Projects & Improvements

How to Grow Ginger Indoors

updated Aug 13, 2020
We independently select these products—if you buy from one of our links, we may earn a commission. All prices were accurate at the time of publishing.
ginger root sprouted or germinated for sowing or plantation in garden
Credit: govindji/Shutterstock

Whether it’s through ginger ale, ginger snaps, ginger chews or ginger beer, you’ve likely tasted the zing of ginger before. The root, native to China, is a super versatile edible plant that flavors everything from savory dinner dishes to sweet desserts.

The rhizome, or root of the plant, is you think of when you think of ginger; it’s closely related to turmeric. There are something like 1,300 types of ginger out there, grown in tropical regions all over the world. Ginger can be used fresh, dried, candied, powdered, or juiced. It has been widely utilized medicinally for all kinds of ailments—it’s a wonderful anti-nausea and anti-inflammatory agent.

On top of all that: Ginger is a remarkably easy plant to grow! Yes, it’s a breeze to grow outdoors, but it’s a fun and educational experience to also grow it indoors in a container, too. Even though ginger can be slow to sprout, follow these simple steps and you’ll be harvesting your own ginger from your kitchen garden before you know it. 

How to choose ginger

Whether you snag a chunk from a friend or you buy it from the grocery store, you’ll need a smallish piece of ginger that’s at least the size of your thumb. Make sure it has nodes, or protrusions; this is where the root will sprout out of later on. Your ginger also needs to be nice and plump; shriveled or old pieces will not sprout. 

Before you plant, scrub the piece of root with hot water and a mild soap. This is particularly important if you purchased the ginger from a grocery store and it is not organic. Like other root veggies, ginger pieces are sprayed with a substance that prevents them from rooting on the shelves of the store. If it is not scrubbed off, the rhizome will not root for you.   

How to sprout ginger

For this step, you’re going to create a controlled growing space for your ginger. You will need a sealable container, such as a recycled takeout container. 

Fill your container halfway with potting mix. Next, nestle the ginger down into the soil and then cover it with a thin layer of the mix. Water the soil so that it is damp all the way through, but not soggy. Ginger that sits in wet, soggy potting mix will rot, not sprout.

Put the lid on the container, but do not seal it. Place it somewhere warm and in indirect light. Check the soil every week or so, watering it when it looks dry.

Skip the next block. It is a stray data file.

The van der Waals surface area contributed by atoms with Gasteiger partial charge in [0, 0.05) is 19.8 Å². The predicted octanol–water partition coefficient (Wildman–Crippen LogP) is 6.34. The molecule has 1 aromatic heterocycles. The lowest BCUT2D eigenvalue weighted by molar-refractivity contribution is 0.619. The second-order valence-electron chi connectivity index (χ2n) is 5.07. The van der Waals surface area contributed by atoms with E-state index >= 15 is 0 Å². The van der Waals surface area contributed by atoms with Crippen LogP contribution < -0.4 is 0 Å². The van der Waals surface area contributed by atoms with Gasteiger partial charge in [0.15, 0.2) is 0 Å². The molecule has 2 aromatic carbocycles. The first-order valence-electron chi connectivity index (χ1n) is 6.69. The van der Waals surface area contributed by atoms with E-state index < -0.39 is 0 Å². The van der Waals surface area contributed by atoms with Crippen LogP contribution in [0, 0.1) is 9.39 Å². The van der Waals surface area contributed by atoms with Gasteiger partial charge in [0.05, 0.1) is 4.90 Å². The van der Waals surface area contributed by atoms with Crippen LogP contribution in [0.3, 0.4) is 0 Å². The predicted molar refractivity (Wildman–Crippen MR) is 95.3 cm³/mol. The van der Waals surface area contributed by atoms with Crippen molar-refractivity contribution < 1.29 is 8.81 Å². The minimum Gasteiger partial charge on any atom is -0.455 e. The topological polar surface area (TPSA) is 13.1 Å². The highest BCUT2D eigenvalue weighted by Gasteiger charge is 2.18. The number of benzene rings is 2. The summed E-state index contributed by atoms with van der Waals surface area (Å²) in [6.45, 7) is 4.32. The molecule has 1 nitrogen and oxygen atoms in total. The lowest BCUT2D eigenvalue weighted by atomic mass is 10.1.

You should see sprouts within six to eight weeks. It’s a bit of a wait, but the payoff is worth it!

Credit: iva/Shutterstock

How to plant ginger

Once your little nugget of ginger has sprouts of its own, it will be time to repot. Once sprouted, ginger grows rapidly and will need a larger sized container. Drainage is a must. If your ginger rhizomes sit in water, they will surely rot and you’ll be back to square one. 

Fill your new, large pot with potting mix. Bury your sprouted ginger in the top four inches of the soil, with the sprouts exposed. Water thoroughly.

You’ll want to put the container in a sunny window and give it lots of water. Over time you will notice the rhizome, what looks like the root of the plant, will break the surface of the soil. Keep tabs and make sure to cover it up with new soil as you notice it! Rhizomes that remain exposed will turn green and tough. 

Credit: Cattlaya Art/Shutterstock

How to harvest ginger

Even though ginger can grow at a rapid pace in the perfect conditions, it’s likely that your ginger won’t be ready for harvest until six to eight months after repotting. Just keep waiting, and use that time to attend to your other plants. Your ginger needs that time to populate its container.

If you want to harvest smaller pieces for everyday use, dig around gently with your fingers and uncover a rhizome. Use a sharp knife or pair of scissors to cut off what you need, and then cover the rhizome back up with dirt. If you need a lot of ginger, simply pull the root up by the stalk and cut it off.

The most important thing to remember is to not over-harvest. You will need to leave at least part of the ginger rhizome attached to the stalk in order for it to continue growing. If you treat your rhizomes correctly, you can grow ginger this way until the end of time.